Blind Mum Kept Sight Loss Secret for 38 YEARS?!!
Nov. 14, 2019
Zena, 42, a single mum of four with a master’s degree, who works as a school counsellor, lived so adeptly with sight loss — caused by the dislocation of the lenses in her eyes — for nearly four decades that even her parents didn’t know its severity.
She developed strategies for coping that fooled everyone, memorising familiar routes, honing her prodigiously retentive memory, learning where roads curved and pavements dipped.
‘When I was a girl, I didn’t realise I was different. I thought everyone saw people as vague blurs; that they, like me, identified food by smelling it and felt for seams in their clothes when they got dressed.
‘As the years go by, you feel like an impostor in a sighted world, but it’s too late to tell people you’re blind.
At what point do you admit to someone you’ve known most of your life that you’ve never really seen their face?
‘I was afraid of scepticism. Lots of people think the blind see only blackness, but 90 per cent of us do have some perception of light.
It is now four years since she came clean about her sight loss, prompted by an error at work, when she misidentified a pupil (mixing him up with another boy of the same height with a similar voice), who had come to her for counselling.
The mistake may seem insignificant, but to Zena, it felt momentous.
Practical help came in the form of a guide dog, Munch, an affectionate grey labradoodle.
Reactions to her news ranged from guilt to disbelief. ‘Mum felt awful,’ she says in her lyrical Welsh brogue. ‘She didn’t have a clue how bad my sight was as a child. I wore strong glasses so she thought I was fine.
As I got older, I didn’t tell my parents because I knew they’d worry — and there was nothing they could do about it.’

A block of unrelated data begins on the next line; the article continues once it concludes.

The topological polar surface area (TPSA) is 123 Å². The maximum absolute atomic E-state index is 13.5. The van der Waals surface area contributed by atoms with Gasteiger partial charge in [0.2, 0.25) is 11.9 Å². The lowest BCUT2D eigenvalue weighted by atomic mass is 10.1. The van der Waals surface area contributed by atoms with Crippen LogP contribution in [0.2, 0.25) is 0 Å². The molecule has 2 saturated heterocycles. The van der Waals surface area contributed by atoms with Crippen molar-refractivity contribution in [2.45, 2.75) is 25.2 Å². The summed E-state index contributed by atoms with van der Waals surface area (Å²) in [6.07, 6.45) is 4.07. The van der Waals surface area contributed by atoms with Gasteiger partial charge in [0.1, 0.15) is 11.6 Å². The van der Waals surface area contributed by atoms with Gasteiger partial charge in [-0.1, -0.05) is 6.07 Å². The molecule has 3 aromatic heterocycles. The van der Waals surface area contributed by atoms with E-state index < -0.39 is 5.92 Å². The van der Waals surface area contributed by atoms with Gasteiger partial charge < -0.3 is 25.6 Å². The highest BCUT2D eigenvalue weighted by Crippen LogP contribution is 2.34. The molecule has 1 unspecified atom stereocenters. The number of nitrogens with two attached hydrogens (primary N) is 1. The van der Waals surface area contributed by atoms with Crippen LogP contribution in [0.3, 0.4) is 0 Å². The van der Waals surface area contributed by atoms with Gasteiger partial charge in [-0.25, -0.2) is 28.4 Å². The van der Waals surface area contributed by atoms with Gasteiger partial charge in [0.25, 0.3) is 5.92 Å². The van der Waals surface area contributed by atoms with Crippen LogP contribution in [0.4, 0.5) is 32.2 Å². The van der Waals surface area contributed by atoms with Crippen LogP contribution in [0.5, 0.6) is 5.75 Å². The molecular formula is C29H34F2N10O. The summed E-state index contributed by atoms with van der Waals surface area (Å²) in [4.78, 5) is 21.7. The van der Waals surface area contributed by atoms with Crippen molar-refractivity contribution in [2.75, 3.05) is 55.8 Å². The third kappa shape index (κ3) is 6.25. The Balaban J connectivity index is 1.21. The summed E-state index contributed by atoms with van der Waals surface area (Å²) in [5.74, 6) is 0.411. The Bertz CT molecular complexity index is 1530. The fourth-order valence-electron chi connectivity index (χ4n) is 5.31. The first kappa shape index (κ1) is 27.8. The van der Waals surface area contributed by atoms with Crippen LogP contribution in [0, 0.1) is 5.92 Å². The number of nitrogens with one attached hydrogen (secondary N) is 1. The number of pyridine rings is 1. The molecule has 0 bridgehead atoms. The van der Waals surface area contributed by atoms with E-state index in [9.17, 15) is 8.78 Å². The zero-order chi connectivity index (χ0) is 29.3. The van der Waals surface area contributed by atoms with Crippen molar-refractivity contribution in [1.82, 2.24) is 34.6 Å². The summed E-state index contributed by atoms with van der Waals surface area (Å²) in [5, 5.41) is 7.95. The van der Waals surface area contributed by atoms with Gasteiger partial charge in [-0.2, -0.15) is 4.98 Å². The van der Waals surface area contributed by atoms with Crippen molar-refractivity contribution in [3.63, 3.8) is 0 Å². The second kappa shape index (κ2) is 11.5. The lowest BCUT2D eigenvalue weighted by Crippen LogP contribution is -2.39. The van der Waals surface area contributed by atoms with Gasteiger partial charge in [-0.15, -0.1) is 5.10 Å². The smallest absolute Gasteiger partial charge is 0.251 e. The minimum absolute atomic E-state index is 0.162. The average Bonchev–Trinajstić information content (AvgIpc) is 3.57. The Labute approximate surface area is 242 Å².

Zena when she was a child
Zena was born with Marfan Syndrome, a genetic disorder of the body’s connective tissue, which can affect the heart, lungs, bones, joints and eyes, to varying degrees.
"I could smell when my babies were ill because there was a bitter scent on their skin"
She was prescribed glasses with lenses so thick she was nicknamed ‘triple-glazing’ at school; teasing she shrugged off with good humour.
But, at sixth form college, she thrived. She could read from handouts by holding the paper so close to her eyes she looked as if she was smelling it. She passed her General National Vocational Qualifications with distinction and became a psychiatric nurse.
© Provided by Associated Newspapers Limited At sixth form college, Zena (pictured during her childhood) thrived. She could read from handouts by holding the paper so close to her eyes she looked as if she was smelling it
‘I wouldn’t want to have perfect vision,’ she says. ‘My sight loss is more of an ability. It makes me access parts of my brain that sighted people don’t use. I can sense people’s moods, feel their smiles. I’ve never seen my children’s faces and I cannot judge a person by their appearance, but I feel I can look into their hearts.’
When we hide a truth for long enough, there comes a point when blurting it out can seem arbitrary, incredible, even a bit bonkers.
This is one reason why author Zena Cooper failed to tell anyone she was blind until she was almost 40.
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